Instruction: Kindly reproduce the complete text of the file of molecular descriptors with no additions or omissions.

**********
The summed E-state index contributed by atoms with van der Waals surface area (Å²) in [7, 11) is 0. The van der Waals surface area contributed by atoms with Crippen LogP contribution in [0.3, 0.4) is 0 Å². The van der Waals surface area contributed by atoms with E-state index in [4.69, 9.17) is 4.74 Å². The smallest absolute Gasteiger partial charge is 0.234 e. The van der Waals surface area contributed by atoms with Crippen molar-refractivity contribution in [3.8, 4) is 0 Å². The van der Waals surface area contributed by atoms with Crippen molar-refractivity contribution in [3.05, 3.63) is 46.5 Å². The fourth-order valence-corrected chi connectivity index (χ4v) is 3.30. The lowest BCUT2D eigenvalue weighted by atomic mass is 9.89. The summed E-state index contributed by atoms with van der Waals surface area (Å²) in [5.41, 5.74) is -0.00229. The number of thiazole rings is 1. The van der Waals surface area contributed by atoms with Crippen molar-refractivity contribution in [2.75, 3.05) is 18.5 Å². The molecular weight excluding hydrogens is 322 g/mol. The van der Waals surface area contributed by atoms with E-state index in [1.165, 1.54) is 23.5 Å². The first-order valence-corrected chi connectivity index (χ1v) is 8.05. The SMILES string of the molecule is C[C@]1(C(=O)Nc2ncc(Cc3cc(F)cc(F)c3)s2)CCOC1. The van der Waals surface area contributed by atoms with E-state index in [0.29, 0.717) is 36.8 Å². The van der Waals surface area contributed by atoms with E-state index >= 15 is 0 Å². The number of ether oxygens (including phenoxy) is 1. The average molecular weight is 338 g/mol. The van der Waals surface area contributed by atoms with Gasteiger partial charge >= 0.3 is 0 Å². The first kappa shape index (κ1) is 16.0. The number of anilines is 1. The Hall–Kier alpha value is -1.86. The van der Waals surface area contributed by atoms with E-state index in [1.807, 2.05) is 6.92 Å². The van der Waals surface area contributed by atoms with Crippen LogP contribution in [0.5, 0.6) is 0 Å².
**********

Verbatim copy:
The summed E-state index contributed by atoms with van der Waals surface area (Å²) in [7, 11) is 0. The van der Waals surface area contributed by atoms with Crippen LogP contribution in [0.3, 0.4) is 0 Å². The van der Waals surface area contributed by atoms with E-state index in [4.69, 9.17) is 4.74 Å². The smallest absolute Gasteiger partial charge is 0.234 e. The van der Waals surface area contributed by atoms with Crippen molar-refractivity contribution in [3.8, 4) is 0 Å². The van der Waals surface area contributed by atoms with Crippen molar-refractivity contribution in [3.05, 3.63) is 46.5 Å². The fourth-order valence-corrected chi connectivity index (χ4v) is 3.30. The lowest BCUT2D eigenvalue weighted by atomic mass is 9.89. The summed E-state index contributed by atoms with van der Waals surface area (Å²) in [5.41, 5.74) is -0.00229. The number of thiazole rings is 1. The van der Waals surface area contributed by atoms with Crippen molar-refractivity contribution in [2.75, 3.05) is 18.5 Å². The molecular weight excluding hydrogens is 322 g/mol. The van der Waals surface area contributed by atoms with E-state index in [1.165, 1.54) is 23.5 Å². The first-order valence-corrected chi connectivity index (χ1v) is 8.05. The SMILES string of the molecule is C[C@]1(C(=O)Nc2ncc(Cc3cc(F)cc(F)c3)s2)CCOC1. The van der Waals surface area contributed by atoms with E-state index in [0.29, 0.717) is 36.8 Å². The van der Waals surface area contributed by atoms with E-state index >= 15 is 0 Å². The number of ether oxygens (including phenoxy) is 1. The average molecular weight is 338 g/mol. The van der Waals surface area contributed by atoms with Gasteiger partial charge >= 0.3 is 0 Å². The first kappa shape index (κ1) is 16.0. The number of anilines is 1. The Hall–Kier alpha value is -1.86. The van der Waals surface area contributed by atoms with E-state index in [1.807, 2.05) is 6.92 Å². The van der Waals surface area contributed by atoms with Crippen LogP contribution in [0.5, 0.6) is 0 Å².